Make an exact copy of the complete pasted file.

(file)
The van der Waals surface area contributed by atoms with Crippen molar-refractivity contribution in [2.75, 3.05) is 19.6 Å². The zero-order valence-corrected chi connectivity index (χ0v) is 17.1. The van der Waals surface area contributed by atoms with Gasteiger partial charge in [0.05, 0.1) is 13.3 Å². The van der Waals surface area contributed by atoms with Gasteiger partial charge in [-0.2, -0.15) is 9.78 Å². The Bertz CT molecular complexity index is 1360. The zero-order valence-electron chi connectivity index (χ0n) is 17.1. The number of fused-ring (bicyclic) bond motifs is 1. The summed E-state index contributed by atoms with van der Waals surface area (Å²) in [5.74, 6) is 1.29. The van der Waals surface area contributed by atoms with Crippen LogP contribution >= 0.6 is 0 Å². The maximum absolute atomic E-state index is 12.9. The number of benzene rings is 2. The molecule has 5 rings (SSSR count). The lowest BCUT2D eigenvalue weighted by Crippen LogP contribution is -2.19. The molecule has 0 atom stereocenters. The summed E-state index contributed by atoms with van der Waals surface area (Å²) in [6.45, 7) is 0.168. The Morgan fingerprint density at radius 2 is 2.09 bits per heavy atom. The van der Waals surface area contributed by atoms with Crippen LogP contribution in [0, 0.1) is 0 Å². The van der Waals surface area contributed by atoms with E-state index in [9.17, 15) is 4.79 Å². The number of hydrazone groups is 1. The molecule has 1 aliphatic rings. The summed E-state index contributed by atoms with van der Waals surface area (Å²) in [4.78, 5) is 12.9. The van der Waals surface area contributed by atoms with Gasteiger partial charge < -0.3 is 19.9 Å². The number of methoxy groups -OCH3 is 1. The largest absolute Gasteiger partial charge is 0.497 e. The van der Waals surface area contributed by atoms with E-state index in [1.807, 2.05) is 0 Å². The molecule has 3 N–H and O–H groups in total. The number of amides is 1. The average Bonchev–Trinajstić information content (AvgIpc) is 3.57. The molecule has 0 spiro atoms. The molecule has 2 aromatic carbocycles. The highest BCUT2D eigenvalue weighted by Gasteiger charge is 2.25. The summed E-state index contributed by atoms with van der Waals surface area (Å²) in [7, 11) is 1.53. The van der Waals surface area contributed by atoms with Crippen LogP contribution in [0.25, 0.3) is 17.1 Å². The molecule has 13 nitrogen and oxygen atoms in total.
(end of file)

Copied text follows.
The van der Waals surface area contributed by atoms with Crippen molar-refractivity contribution in [2.75, 3.05) is 19.6 Å². The zero-order valence-corrected chi connectivity index (χ0v) is 17.1. The van der Waals surface area contributed by atoms with Gasteiger partial charge in [0.05, 0.1) is 13.3 Å². The van der Waals surface area contributed by atoms with Gasteiger partial charge in [-0.2, -0.15) is 9.78 Å². The Bertz CT molecular complexity index is 1360. The zero-order valence-electron chi connectivity index (χ0n) is 17.1. The number of fused-ring (bicyclic) bond motifs is 1. The summed E-state index contributed by atoms with van der Waals surface area (Å²) in [5.74, 6) is 1.29. The van der Waals surface area contributed by atoms with Crippen LogP contribution >= 0.6 is 0 Å². The maximum absolute atomic E-state index is 12.9. The number of benzene rings is 2. The molecule has 5 rings (SSSR count). The lowest BCUT2D eigenvalue weighted by Crippen LogP contribution is -2.19. The molecule has 0 atom stereocenters. The summed E-state index contributed by atoms with van der Waals surface area (Å²) in [6.45, 7) is 0.168. The Morgan fingerprint density at radius 2 is 2.09 bits per heavy atom. The van der Waals surface area contributed by atoms with Crippen LogP contribution in [0, 0.1) is 0 Å². The van der Waals surface area contributed by atoms with E-state index in [9.17, 15) is 4.79 Å². The number of hydrazone groups is 1. The molecule has 1 aliphatic rings. The summed E-state index contributed by atoms with van der Waals surface area (Å²) in [4.78, 5) is 12.9. The van der Waals surface area contributed by atoms with Gasteiger partial charge < -0.3 is 19.9 Å². The number of methoxy groups -OCH3 is 1. The largest absolute Gasteiger partial charge is 0.497 e. The van der Waals surface area contributed by atoms with E-state index in [1.807, 2.05) is 0 Å². The molecule has 3 N–H and O–H groups in total. The number of amides is 1. The average Bonchev–Trinajstić information content (AvgIpc) is 3.57. The molecule has 0 spiro atoms. The molecule has 2 aromatic carbocycles. The highest BCUT2D eigenvalue weighted by Gasteiger charge is 2.25. The summed E-state index contributed by atoms with van der Waals surface area (Å²) in [7, 11) is 1.53. The van der Waals surface area contributed by atoms with Crippen LogP contribution in [0.25, 0.3) is 17.1 Å². The molecule has 13 nitrogen and oxygen atoms in total.